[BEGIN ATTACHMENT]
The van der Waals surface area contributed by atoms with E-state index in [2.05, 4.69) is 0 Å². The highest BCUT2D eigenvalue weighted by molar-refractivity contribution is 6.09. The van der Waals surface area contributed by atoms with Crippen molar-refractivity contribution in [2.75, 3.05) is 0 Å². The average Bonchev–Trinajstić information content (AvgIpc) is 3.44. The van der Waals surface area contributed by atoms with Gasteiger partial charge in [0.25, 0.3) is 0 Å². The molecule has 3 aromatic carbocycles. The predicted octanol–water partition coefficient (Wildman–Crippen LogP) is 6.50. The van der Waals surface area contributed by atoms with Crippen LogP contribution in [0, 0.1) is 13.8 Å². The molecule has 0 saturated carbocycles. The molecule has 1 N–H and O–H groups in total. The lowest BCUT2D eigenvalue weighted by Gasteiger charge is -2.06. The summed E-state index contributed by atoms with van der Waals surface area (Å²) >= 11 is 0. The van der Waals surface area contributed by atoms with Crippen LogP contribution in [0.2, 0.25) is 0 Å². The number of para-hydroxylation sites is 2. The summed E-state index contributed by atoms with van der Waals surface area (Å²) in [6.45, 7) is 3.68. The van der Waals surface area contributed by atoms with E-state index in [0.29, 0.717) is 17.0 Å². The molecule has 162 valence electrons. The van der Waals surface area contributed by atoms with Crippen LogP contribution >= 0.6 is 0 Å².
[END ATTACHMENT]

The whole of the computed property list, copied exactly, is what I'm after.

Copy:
The van der Waals surface area contributed by atoms with E-state index in [2.05, 4.69) is 0 Å². The highest BCUT2D eigenvalue weighted by molar-refractivity contribution is 6.09. The van der Waals surface area contributed by atoms with Crippen molar-refractivity contribution in [2.75, 3.05) is 0 Å². The average Bonchev–Trinajstić information content (AvgIpc) is 3.44. The van der Waals surface area contributed by atoms with Gasteiger partial charge in [0.25, 0.3) is 0 Å². The molecule has 3 aromatic carbocycles. The predicted octanol–water partition coefficient (Wildman–Crippen LogP) is 6.50. The van der Waals surface area contributed by atoms with Crippen LogP contribution in [0, 0.1) is 13.8 Å². The molecule has 0 saturated carbocycles. The molecule has 1 N–H and O–H groups in total. The lowest BCUT2D eigenvalue weighted by Gasteiger charge is -2.06. The summed E-state index contributed by atoms with van der Waals surface area (Å²) >= 11 is 0. The van der Waals surface area contributed by atoms with Crippen LogP contribution in [0.2, 0.25) is 0 Å². The number of para-hydroxylation sites is 2. The summed E-state index contributed by atoms with van der Waals surface area (Å²) in [6.45, 7) is 3.68. The van der Waals surface area contributed by atoms with E-state index in [0.29, 0.717) is 17.0 Å². The molecule has 162 valence electrons. The van der Waals surface area contributed by atoms with Crippen LogP contribution >= 0.6 is 0 Å².